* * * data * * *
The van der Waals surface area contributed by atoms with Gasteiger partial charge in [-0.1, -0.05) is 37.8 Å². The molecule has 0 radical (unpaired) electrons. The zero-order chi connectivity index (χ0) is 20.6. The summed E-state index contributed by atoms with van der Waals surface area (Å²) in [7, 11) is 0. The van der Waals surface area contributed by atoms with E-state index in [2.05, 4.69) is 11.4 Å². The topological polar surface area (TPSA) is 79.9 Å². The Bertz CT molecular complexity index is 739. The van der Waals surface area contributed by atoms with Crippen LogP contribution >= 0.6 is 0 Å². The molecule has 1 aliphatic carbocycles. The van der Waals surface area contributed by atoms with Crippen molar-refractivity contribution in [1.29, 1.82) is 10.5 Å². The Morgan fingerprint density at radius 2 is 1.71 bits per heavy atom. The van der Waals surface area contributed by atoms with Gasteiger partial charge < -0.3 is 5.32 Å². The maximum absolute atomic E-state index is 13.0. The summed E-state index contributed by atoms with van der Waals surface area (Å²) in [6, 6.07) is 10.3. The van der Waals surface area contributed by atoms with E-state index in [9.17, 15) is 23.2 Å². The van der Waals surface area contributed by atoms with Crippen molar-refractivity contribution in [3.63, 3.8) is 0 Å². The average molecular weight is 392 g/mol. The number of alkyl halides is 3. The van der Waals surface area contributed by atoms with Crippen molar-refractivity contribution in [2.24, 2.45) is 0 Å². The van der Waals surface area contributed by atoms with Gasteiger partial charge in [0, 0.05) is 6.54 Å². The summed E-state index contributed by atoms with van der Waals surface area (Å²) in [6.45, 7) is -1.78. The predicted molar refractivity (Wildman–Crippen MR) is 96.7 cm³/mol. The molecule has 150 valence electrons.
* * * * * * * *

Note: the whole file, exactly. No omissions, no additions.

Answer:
The van der Waals surface area contributed by atoms with Gasteiger partial charge in [-0.1, -0.05) is 37.8 Å². The molecule has 0 radical (unpaired) electrons. The zero-order chi connectivity index (χ0) is 20.6. The summed E-state index contributed by atoms with van der Waals surface area (Å²) in [7, 11) is 0. The van der Waals surface area contributed by atoms with E-state index in [2.05, 4.69) is 11.4 Å². The topological polar surface area (TPSA) is 79.9 Å². The Bertz CT molecular complexity index is 739. The van der Waals surface area contributed by atoms with Crippen LogP contribution >= 0.6 is 0 Å². The molecule has 1 aliphatic carbocycles. The van der Waals surface area contributed by atoms with Crippen molar-refractivity contribution in [1.29, 1.82) is 10.5 Å². The Morgan fingerprint density at radius 2 is 1.71 bits per heavy atom. The van der Waals surface area contributed by atoms with Gasteiger partial charge < -0.3 is 5.32 Å². The maximum absolute atomic E-state index is 13.0. The summed E-state index contributed by atoms with van der Waals surface area (Å²) in [6, 6.07) is 10.3. The van der Waals surface area contributed by atoms with E-state index in [9.17, 15) is 23.2 Å². The van der Waals surface area contributed by atoms with Crippen molar-refractivity contribution in [3.63, 3.8) is 0 Å². The average molecular weight is 392 g/mol. The number of alkyl halides is 3. The van der Waals surface area contributed by atoms with Crippen molar-refractivity contribution in [2.24, 2.45) is 0 Å². The van der Waals surface area contributed by atoms with Gasteiger partial charge in [0, 0.05) is 6.54 Å². The summed E-state index contributed by atoms with van der Waals surface area (Å²) in [6.45, 7) is -1.78. The predicted molar refractivity (Wildman–Crippen MR) is 96.7 cm³/mol. The molecule has 150 valence electrons.